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Robinson v. Colvin

United States District Court, Fifth Circuit

September 20, 2013

ANGELA ROBINSON, Plaintiff,
v.
CAROLYN W. COLVIN, Acting Commissioner of Social Security, Defendant.

MEMORANDUM OPINION

S. ALLAN ALEXANDER, Magistrate Judge.

This case involves an application under 42 U.S.C. § 405(g) for judicial review of the decision of the Commissioner of Social Security denying the application of plaintiff Angela Robinson for a period of disability and disability insurance benefits (DIB) under Section 216(I) and 223 of the Social Security Act. Plaintiff protectively applied for disability insurance benefits on April 19, 2009, alleging that she became disabled on December 4, 2007. Docket 9, p. 102-03. The plaintiff's claim was denied initially and on reconsideration. Id. at 46-51. Plaintiff timely requested a hearing, which was held on July 12, 2011. Id. at 24-42. The ALJ issued an unfavorable decision on July 28, 2011. Id. at 9-19. Plaintiff requested and was denied review by the Appeals Council via letter on December 11, 2012. Id. at 1-3. The plaintiff timely filed the instant appeal from the Commissioner's most recent decision, and it is now ripe for review. In accordance with the provisions of 28 U.S.C. § 636(c), both parties have consented to have a magistrate judge conduct all the proceedings in this case, the undersigned therefore has the authority to issue this opinion and the accompanying final judgment.

I. FACTS

The plaintiff was born on June 11, 1978, and was 33 years old at the time of the hearing. Docket 9, p. 26. She has a high school education, and her past relevant work was as a housekeeper, cashier and machine operator feeder. Id. at 38. She contends that she became disabled on December 4, 2007 as a result of "bipolar disorder, back-neck problems, arthritis pain, etc." Id. at 107.

The ALJ determined that the plaintiff suffered from "severe" impairments including mood disorder, bipolar disorder, anxiety, arthralgias, and somatoform disorder, but that these impairments did not meet or equal a listed impairment in 20 C.F.R. Part 404, Subpart P, App. 1(20 CFR 404.1520(d), 404.1525 and 404.1526). Docket 9, p. 15-18. The ALJ found that the plaintiff retains the Residual Functional Capacity (RFC) to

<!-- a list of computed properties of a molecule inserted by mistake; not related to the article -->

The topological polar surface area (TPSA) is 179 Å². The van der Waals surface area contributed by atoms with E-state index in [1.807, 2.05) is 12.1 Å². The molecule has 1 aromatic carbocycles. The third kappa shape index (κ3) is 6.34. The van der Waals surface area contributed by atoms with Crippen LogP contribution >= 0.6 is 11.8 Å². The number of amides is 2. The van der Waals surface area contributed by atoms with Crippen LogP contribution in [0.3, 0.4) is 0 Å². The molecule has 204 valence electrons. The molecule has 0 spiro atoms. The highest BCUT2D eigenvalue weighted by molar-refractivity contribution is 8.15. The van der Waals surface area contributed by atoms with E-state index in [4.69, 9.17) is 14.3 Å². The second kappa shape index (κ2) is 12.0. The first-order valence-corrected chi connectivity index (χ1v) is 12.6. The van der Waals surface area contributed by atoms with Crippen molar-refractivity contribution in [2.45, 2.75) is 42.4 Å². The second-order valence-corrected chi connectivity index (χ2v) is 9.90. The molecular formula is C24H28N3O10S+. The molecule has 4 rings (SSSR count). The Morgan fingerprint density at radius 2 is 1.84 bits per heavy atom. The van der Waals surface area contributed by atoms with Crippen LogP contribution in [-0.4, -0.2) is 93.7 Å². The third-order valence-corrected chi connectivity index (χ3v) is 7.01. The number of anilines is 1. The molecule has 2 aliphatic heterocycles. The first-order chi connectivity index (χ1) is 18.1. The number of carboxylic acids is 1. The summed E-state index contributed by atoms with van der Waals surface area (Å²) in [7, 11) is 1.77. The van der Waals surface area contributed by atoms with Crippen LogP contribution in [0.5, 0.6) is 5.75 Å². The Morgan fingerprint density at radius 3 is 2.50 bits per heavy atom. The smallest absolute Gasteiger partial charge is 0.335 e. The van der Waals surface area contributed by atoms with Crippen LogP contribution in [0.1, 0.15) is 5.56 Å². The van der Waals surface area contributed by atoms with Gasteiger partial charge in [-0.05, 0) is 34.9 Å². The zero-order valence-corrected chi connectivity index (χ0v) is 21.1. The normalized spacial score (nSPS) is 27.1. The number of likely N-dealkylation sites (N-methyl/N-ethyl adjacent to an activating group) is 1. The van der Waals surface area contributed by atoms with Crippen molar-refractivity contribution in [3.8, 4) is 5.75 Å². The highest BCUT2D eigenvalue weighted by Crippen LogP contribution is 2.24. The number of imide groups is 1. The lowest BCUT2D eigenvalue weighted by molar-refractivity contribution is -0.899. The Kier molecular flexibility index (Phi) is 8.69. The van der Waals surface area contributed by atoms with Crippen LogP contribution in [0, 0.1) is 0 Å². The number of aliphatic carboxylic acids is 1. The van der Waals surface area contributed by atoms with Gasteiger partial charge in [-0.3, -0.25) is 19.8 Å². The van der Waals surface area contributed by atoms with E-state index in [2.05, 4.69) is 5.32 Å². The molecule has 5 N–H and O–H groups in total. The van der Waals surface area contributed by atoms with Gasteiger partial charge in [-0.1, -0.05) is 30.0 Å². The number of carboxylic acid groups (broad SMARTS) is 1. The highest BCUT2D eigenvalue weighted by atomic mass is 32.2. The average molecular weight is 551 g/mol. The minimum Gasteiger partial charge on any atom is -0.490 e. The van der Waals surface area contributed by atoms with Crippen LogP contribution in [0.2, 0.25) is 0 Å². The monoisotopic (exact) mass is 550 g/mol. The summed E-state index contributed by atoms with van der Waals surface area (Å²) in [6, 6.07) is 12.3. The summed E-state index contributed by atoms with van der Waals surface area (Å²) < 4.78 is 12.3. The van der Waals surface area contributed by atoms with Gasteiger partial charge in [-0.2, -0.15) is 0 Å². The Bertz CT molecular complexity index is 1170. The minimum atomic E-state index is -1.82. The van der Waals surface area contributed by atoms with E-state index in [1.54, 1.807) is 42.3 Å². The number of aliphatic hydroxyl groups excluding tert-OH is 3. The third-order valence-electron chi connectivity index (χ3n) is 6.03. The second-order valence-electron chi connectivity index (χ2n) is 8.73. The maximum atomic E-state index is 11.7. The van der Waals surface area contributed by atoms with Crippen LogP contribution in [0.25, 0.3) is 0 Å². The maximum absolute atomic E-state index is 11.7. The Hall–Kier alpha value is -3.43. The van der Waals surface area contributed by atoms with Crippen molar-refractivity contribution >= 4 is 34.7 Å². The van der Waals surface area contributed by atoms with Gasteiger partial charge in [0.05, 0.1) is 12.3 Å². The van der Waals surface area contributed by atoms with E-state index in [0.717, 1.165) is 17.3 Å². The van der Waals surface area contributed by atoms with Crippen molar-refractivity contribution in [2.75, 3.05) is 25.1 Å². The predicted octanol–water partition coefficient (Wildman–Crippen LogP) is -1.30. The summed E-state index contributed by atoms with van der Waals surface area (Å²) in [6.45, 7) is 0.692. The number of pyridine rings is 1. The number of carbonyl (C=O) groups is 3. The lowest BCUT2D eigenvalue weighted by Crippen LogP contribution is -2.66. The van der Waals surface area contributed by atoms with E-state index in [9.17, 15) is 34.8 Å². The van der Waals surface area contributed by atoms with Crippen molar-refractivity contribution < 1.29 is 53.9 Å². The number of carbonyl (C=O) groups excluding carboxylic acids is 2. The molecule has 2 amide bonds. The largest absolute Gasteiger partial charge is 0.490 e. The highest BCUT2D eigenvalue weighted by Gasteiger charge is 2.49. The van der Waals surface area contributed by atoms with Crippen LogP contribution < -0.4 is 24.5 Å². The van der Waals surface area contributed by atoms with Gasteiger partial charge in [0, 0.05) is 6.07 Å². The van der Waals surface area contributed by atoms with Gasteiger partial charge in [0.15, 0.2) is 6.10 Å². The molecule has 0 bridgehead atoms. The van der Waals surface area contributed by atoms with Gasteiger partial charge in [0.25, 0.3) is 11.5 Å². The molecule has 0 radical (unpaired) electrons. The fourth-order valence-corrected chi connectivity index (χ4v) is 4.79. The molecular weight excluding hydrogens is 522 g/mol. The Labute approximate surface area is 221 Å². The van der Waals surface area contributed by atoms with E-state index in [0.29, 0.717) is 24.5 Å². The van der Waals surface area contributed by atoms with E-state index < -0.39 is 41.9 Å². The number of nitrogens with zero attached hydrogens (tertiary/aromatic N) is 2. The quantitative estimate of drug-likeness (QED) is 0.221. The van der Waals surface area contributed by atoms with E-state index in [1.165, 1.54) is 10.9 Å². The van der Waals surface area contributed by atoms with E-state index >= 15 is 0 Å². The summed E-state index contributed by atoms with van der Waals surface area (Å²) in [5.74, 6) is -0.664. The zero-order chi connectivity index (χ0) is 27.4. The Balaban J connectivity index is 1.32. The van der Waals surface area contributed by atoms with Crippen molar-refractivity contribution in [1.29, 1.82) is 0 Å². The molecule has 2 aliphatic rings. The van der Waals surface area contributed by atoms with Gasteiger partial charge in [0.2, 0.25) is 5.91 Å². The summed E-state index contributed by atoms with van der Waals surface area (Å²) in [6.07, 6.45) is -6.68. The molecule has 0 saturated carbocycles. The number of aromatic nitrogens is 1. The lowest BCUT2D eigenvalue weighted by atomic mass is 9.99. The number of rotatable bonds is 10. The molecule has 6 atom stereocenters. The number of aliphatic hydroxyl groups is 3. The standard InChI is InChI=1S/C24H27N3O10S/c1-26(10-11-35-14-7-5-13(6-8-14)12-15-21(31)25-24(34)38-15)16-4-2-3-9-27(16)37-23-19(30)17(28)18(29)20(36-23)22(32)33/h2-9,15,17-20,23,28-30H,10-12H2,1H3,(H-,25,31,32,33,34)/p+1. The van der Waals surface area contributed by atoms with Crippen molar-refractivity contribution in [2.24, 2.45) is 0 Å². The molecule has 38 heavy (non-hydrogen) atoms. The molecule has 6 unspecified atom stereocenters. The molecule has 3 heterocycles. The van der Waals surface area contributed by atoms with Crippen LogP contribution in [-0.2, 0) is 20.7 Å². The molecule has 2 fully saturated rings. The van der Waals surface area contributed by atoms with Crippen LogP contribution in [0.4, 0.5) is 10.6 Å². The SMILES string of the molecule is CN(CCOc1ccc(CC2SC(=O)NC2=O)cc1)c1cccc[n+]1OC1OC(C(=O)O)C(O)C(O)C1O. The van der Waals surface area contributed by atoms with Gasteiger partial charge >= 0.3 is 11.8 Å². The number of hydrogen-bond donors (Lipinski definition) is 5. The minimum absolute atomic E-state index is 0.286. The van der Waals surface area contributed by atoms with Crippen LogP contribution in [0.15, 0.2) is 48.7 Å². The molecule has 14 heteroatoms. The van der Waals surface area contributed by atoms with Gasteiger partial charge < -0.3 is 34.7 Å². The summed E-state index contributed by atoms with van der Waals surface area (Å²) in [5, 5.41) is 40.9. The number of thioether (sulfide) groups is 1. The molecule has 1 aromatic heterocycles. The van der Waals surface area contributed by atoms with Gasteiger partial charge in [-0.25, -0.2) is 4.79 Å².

occasionally lift/carry and push/pull 20 pounds and frequently lift/carry and push/pull 10 pounds. She can stand/walk for 4 hours in an 8-hour workday for 1 hour at a time. She can sit for 6 hours in an 8-hour workday for 2 hours at a time. She can occasionally climb, balance, stoop, crouch, kneel and crawl. She cannot work around excessive noise. She must work at a facility with a bathroom. She has minimal limitations to range of motion of the cervical spine. Despite her mental problems, she can understand, remember, and carry out low level detailed instructions and tasks. She can concentrate for 2-hour periods at a time. She cannot work around the general public. She can have occasionally interaction with coworkers but not a job that requires teamwork. She can have non-confrontational supervision. Her judgment and ability to adapt to changes is adequate. Her reliability is fair and she cannot have a high-stress job.

Id. at 19-20. In light of testimony by a vocational expert [VE] at the hearing, the ALJ found plaintiff incapable of performing her past relevant work, but that other jobs exist in significant numbers in the national economy that plaintiff can perform. Id. at 21-22. Therefore, the ALJ found plaintiff not disabled under the Social Security Act. Id. at 22-23.